brk, sbrk — change data segment size
Standard C Library (libc, −lc)
brk(const void *addr);
The brk() and sbrk() functions are legacy interfaces from before the advent of modern virtual memory management. They are deprecated and not present on the arm64 or riscv architectures. The mmap(2) interface should be used to allocate pages instead.
The brk() and sbrk() functions are used to change the amount of memory allocated in a process’s data segment. They do this by moving the location of the ’’break’’. The break is the first address after the end of the process’s uninitialized data segment (also known as the ’’BSS’’).
The brk() function sets the break to addr.
The sbrk() function raises the break by incr bytes, thus allocating at least incr bytes of new memory in the data segment. If incr is negative, the break is lowered by incr bytes.
While the actual process data segment size maintained by the kernel will only grow or shrink in page sizes, these functions allow setting the break to unaligned values (i.e., it may point to any address inside the last page of the data segment).
The getrlimit(2) system call may be used to determine the maximum permissible size of the data segment. It will not be possible to set the break beyond ’’etext + rlim.rlim_max’’ where the rlim.rlim_max value is returned from a call to getrlimit(RLIMIT_DATA, &rlim). (See end(3) for the definition of etext).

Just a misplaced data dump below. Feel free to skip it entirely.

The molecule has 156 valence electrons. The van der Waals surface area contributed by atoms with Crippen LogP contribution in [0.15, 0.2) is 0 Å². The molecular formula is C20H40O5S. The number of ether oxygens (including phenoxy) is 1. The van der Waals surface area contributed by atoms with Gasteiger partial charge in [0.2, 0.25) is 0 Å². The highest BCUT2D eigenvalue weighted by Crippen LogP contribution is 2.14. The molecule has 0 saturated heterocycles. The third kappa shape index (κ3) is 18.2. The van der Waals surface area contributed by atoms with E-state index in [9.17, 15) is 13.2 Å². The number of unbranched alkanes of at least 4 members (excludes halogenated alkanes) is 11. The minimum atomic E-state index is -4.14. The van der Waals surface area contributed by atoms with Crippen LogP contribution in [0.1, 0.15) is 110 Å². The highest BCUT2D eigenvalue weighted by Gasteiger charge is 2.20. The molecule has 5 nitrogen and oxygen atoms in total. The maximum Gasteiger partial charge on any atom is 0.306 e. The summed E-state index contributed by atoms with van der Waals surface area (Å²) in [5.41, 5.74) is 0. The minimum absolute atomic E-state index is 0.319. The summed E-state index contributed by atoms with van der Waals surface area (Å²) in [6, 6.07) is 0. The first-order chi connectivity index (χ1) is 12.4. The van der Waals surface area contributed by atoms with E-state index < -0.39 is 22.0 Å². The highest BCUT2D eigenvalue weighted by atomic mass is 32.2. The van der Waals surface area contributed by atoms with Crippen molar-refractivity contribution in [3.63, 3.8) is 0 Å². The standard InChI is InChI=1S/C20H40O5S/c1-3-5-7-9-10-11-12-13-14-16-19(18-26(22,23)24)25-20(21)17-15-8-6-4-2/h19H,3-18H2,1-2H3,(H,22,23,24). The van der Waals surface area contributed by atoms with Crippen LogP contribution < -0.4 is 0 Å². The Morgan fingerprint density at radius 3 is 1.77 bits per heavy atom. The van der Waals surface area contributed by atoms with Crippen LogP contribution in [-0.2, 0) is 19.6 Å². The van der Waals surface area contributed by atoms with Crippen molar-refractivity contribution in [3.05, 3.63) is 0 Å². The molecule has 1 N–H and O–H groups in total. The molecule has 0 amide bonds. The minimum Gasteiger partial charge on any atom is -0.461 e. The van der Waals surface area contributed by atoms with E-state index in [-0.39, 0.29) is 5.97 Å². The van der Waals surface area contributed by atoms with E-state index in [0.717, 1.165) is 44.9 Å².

The brk() function returns the value 0 if successful; otherwise the value −1 is returned and the global variable errno is set to indicate the error.
The sbrk() function returns the prior break value if successful; otherwise the value (
void * )−1 is returned and the global variable errno is set to indicate the error.
The brk() and sbrk() functions will fail if:
The requested break value was beyond the beginning of the data segment.
The data segment size limit, as set by setrlimit(2), was exceeded.
Insufficient space existed in the swap area to support the expansion of the data segment.
The brk() function appeared in Version 7 AT&T UNIX. FreeBSD 11.0 introduced the arm64 and riscv architectures which do not support brk() or sbrk().
Setting the break may fail due to a temporary lack of swap space. It is not possible to distinguish this from a failure caused by exceeding the maximum size of the data segment without consulting getrlimit(2).
sbrk() is sometimes used to monitor heap use by calling with an argument of 0. The result is unlikely to reflect actual utilization in combination with an mmap(2) based malloc.
brk() and sbrk() are not thread-safe.
BSD June 2, 2018 BSD